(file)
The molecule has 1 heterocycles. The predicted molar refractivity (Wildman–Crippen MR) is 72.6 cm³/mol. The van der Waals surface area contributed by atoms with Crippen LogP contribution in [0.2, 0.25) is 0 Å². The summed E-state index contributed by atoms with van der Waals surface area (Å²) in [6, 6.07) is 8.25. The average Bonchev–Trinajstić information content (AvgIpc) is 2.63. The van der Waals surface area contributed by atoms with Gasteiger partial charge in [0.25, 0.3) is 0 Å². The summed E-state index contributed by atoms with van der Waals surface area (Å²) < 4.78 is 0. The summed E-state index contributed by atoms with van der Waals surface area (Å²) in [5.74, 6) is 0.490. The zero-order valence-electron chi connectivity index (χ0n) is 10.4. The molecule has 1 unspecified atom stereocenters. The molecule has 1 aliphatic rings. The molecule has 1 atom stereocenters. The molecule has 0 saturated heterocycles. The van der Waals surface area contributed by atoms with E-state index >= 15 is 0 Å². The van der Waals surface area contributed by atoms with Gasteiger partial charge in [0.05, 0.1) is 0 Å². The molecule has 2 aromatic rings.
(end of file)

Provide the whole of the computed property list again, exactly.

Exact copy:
The molecule has 1 heterocycles. The predicted molar refractivity (Wildman–Crippen MR) is 72.6 cm³/mol. The van der Waals surface area contributed by atoms with Crippen LogP contribution in [0.2, 0.25) is 0 Å². The summed E-state index contributed by atoms with van der Waals surface area (Å²) in [6, 6.07) is 8.25. The average Bonchev–Trinajstić information content (AvgIpc) is 2.63. The van der Waals surface area contributed by atoms with Gasteiger partial charge in [0.25, 0.3) is 0 Å². The summed E-state index contributed by atoms with van der Waals surface area (Å²) < 4.78 is 0. The summed E-state index contributed by atoms with van der Waals surface area (Å²) in [5.74, 6) is 0.490. The zero-order valence-electron chi connectivity index (χ0n) is 10.4. The molecule has 1 unspecified atom stereocenters. The molecule has 1 aliphatic rings. The molecule has 1 atom stereocenters. The molecule has 0 saturated heterocycles. The van der Waals surface area contributed by atoms with E-state index >= 15 is 0 Å². The van der Waals surface area contributed by atoms with Gasteiger partial charge in [0.05, 0.1) is 0 Å². The molecule has 2 aromatic rings.